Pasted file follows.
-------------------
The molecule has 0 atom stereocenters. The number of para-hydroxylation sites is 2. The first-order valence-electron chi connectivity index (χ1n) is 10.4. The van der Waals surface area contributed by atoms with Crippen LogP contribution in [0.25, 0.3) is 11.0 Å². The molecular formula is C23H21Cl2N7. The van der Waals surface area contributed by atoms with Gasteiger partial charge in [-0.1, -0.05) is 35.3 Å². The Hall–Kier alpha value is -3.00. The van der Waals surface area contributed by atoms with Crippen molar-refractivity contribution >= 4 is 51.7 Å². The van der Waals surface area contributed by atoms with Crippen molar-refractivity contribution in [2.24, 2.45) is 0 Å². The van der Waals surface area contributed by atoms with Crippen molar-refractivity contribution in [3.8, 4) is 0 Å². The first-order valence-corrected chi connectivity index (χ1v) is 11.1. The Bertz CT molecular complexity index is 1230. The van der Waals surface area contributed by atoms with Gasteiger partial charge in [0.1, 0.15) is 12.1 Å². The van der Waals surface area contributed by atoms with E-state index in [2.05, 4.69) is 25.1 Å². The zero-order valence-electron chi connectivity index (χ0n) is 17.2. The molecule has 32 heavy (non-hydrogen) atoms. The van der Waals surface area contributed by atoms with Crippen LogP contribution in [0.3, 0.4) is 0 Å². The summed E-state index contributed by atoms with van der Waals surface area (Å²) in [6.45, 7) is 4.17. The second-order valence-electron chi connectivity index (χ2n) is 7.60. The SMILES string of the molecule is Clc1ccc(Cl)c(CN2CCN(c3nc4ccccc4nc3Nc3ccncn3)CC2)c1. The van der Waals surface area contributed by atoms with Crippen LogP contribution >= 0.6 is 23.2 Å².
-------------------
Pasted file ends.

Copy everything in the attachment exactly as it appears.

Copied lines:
The molecule has 0 atom stereocenters. The number of para-hydroxylation sites is 2. The first-order valence-electron chi connectivity index (χ1n) is 10.4. The van der Waals surface area contributed by atoms with Crippen LogP contribution in [0.25, 0.3) is 11.0 Å². The molecular formula is C23H21Cl2N7. The van der Waals surface area contributed by atoms with Gasteiger partial charge in [-0.1, -0.05) is 35.3 Å². The Hall–Kier alpha value is -3.00. The van der Waals surface area contributed by atoms with Crippen molar-refractivity contribution >= 4 is 51.7 Å². The van der Waals surface area contributed by atoms with Crippen molar-refractivity contribution in [2.24, 2.45) is 0 Å². The van der Waals surface area contributed by atoms with Crippen molar-refractivity contribution in [3.8, 4) is 0 Å². The first-order valence-corrected chi connectivity index (χ1v) is 11.1. The Bertz CT molecular complexity index is 1230. The van der Waals surface area contributed by atoms with Gasteiger partial charge in [0.1, 0.15) is 12.1 Å². The van der Waals surface area contributed by atoms with E-state index in [2.05, 4.69) is 25.1 Å². The zero-order valence-electron chi connectivity index (χ0n) is 17.2. The molecule has 32 heavy (non-hydrogen) atoms. The van der Waals surface area contributed by atoms with Crippen LogP contribution in [0.3, 0.4) is 0 Å². The summed E-state index contributed by atoms with van der Waals surface area (Å²) in [6.45, 7) is 4.17. The second-order valence-electron chi connectivity index (χ2n) is 7.60. The SMILES string of the molecule is Clc1ccc(Cl)c(CN2CCN(c3nc4ccccc4nc3Nc3ccncn3)CC2)c1. The van der Waals surface area contributed by atoms with Crippen LogP contribution >= 0.6 is 23.2 Å².